Hong Kong citizen in New Zealand fears China's reach

Credit: Original article can be found here

By Jordan Bond of RNZ

A Hong Kong citizen in New Zealand is fearful of harassment and surveillance against activists here, as tension between China and western nations escalates.

New Zealand has suspended its extradition treaty with Hong Kong in response to China’s recently enacted national security law for the territory, stating Hong Kong’s judicial system is now not “sufficiently independent” from mainland China as expected under its one country, two systems structure.

China has told New Zealand to immediately stop interfering in its internal matters, or risk further harming the relationship. Last night, China announced it would suspend crime-related agreements with the UK, Canada and Australia, including extraditions, after those three earlier did the same.

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Fearful of repercussions for speaking publicly, this Hong Kong citizen – also a New Zealand citizen living here – would only talk to RNZ anonymously. She’s thrilled with the New Zealand government’s decision.

“We are actually really grateful that New Zealand has finally spoken out. The concern is whether or not going back to Hong Kong will become a risk,” she said.

The woman said flying into Hong Kong from New Zealand arouses suspicion to the point her and her friends delete Chinese phone apps and take burner phones – a cheap, disposable phone – into the country.

She said even being here, she’s not free from attention.

“Yes we might not face extradition, but some of us have raised concerns with the police about whether or not our safety in New Zealand would be compromised by Communist Party representatives here in New Zealand, because we know they have been harassing other activists here in New Zealand.”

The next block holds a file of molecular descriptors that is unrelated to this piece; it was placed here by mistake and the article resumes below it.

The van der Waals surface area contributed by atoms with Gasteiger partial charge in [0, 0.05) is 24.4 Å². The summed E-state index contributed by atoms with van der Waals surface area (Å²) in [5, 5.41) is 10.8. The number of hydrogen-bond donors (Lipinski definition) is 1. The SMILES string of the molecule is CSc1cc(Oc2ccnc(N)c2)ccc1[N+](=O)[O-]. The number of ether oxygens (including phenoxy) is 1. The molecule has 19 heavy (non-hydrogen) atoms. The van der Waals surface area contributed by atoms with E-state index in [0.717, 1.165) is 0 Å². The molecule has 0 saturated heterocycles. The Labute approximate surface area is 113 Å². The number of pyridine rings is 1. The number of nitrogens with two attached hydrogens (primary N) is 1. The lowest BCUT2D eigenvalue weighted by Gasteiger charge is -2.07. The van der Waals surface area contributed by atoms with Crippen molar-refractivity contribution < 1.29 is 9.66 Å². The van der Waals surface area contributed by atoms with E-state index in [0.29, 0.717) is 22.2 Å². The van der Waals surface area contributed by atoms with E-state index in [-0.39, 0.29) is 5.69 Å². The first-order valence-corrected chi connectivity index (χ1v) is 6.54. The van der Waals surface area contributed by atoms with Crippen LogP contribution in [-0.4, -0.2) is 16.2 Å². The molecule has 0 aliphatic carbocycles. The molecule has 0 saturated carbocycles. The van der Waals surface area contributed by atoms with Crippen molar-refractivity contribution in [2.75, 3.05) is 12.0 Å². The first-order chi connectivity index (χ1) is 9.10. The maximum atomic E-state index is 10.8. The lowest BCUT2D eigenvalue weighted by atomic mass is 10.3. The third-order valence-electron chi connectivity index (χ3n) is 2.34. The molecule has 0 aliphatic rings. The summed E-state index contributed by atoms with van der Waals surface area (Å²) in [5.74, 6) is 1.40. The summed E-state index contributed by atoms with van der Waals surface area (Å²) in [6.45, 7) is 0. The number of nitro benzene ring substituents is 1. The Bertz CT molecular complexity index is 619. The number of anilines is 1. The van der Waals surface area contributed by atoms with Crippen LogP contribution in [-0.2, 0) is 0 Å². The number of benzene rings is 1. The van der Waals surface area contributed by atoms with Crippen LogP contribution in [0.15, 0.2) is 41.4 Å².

Among other things, the National Security Law could mean Hong Kong residents are sent to mainland China for trial.

Foreign Minister Winston Peters said the legislation “undermines” the widely accepted one country, two systems framework.

“In light of this, it is important that New Zealand responds proportionately and deliberately to the passage of the national security law. As part of that response, Cabinet has decided to suspend New Zealand’s extradition treaty with Hong Kong,” Peters announced on Tuesday.

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“New Zealand can no longer trust that Hong Kong’s criminal justice system is sufficiently independent from China.”

A human rights barrister in Wellington, Tony Ellis, has been involved in a 10-year-long case trying to stop the extradition from New Zealand of his client, Kyung Yup Kim, who is wanted in China on a murder charge.

He said fair trials do not exist in China because judges are politically influenced by the ruling Communist Party.

“The second problem is torture is systemic in China, and the UN Committee Against Torture have used very strong words about what has happened,” Ellis said.

“99.9 per cent of people who are charged with a crime plead guilty, because if you don’t, nasty things happen to you.”

China responded to the government’s move swiftly. Its embassy here wrote that the decision was a “serious violation of international law” and a “gross interference” in China’s internal affairs. It warned New Zealand to immediately stop to avoid further harm to China-New Zealand relations.

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A professor of International Relations at Otago University, Robert Patman, said China’s actions in Hong Kong grate too strongly with New Zealand’s values to be overlooked by the government.

“Basically the root of this is that New Zealand cannot compromise its core values and interests purely because it has a good economic relationship with China. That would be almost a sort of master-servant relationship,” Patman said.

It’s not clear how China will respond, Patman said, but trade sanctions can’t be ruled out.

“China has to be careful, because it may have tense relations with one or two key trade partners but it doesn’t want to get into a situation where it’s got confrontation on a very wide front, because that would endanger its economic interests and that in turn could bring into question the political legitimacy of the regime in China.”

Peters said he remained deeply concerned with the matter, and the government would continue to review its relationship with Hong Kong.